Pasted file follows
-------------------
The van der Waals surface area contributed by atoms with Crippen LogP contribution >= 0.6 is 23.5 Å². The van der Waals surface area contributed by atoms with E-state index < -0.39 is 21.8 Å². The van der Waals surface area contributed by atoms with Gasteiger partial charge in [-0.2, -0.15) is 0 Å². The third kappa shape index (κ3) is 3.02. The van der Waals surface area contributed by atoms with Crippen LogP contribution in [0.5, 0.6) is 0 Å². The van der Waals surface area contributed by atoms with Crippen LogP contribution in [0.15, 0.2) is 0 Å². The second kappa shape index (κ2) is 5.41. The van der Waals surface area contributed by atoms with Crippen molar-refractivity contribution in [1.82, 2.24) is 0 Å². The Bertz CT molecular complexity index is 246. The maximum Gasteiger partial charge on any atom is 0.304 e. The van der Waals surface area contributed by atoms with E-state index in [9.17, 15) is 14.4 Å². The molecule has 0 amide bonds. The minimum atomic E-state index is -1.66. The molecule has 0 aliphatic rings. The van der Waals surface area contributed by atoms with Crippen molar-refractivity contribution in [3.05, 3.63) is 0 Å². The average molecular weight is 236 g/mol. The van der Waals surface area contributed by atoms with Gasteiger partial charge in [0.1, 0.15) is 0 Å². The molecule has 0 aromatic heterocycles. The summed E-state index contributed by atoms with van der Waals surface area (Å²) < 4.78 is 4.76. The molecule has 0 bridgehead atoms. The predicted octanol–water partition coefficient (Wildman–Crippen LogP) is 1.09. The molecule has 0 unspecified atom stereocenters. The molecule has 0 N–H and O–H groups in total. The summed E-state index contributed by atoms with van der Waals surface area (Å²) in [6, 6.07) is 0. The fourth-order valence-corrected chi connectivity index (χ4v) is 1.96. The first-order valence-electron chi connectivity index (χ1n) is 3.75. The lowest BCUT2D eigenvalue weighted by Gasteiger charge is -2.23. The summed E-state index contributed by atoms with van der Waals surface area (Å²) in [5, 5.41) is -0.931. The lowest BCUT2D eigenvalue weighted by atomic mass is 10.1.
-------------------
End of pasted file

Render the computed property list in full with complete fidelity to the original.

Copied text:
The van der Waals surface area contributed by atoms with Crippen LogP contribution >= 0.6 is 23.5 Å². The van der Waals surface area contributed by atoms with E-state index < -0.39 is 21.8 Å². The van der Waals surface area contributed by atoms with Gasteiger partial charge in [-0.2, -0.15) is 0 Å². The third kappa shape index (κ3) is 3.02. The van der Waals surface area contributed by atoms with Crippen LogP contribution in [0.5, 0.6) is 0 Å². The van der Waals surface area contributed by atoms with Crippen LogP contribution in [0.15, 0.2) is 0 Å². The second kappa shape index (κ2) is 5.41. The van der Waals surface area contributed by atoms with Crippen molar-refractivity contribution in [1.82, 2.24) is 0 Å². The Bertz CT molecular complexity index is 246. The maximum Gasteiger partial charge on any atom is 0.304 e. The van der Waals surface area contributed by atoms with E-state index in [9.17, 15) is 14.4 Å². The molecule has 0 amide bonds. The minimum atomic E-state index is -1.66. The molecule has 0 aliphatic rings. The van der Waals surface area contributed by atoms with Crippen molar-refractivity contribution in [3.05, 3.63) is 0 Å². The average molecular weight is 236 g/mol. The van der Waals surface area contributed by atoms with Gasteiger partial charge in [0.1, 0.15) is 0 Å². The molecule has 0 aromatic heterocycles. The summed E-state index contributed by atoms with van der Waals surface area (Å²) < 4.78 is 4.76. The molecule has 0 bridgehead atoms. The predicted octanol–water partition coefficient (Wildman–Crippen LogP) is 1.09. The molecule has 0 unspecified atom stereocenters. The molecule has 0 N–H and O–H groups in total. The summed E-state index contributed by atoms with van der Waals surface area (Å²) in [6, 6.07) is 0. The fourth-order valence-corrected chi connectivity index (χ4v) is 1.96. The first-order valence-electron chi connectivity index (χ1n) is 3.75. The lowest BCUT2D eigenvalue weighted by Gasteiger charge is -2.23. The summed E-state index contributed by atoms with van der Waals surface area (Å²) in [5, 5.41) is -0.931. The lowest BCUT2D eigenvalue weighted by atomic mass is 10.1.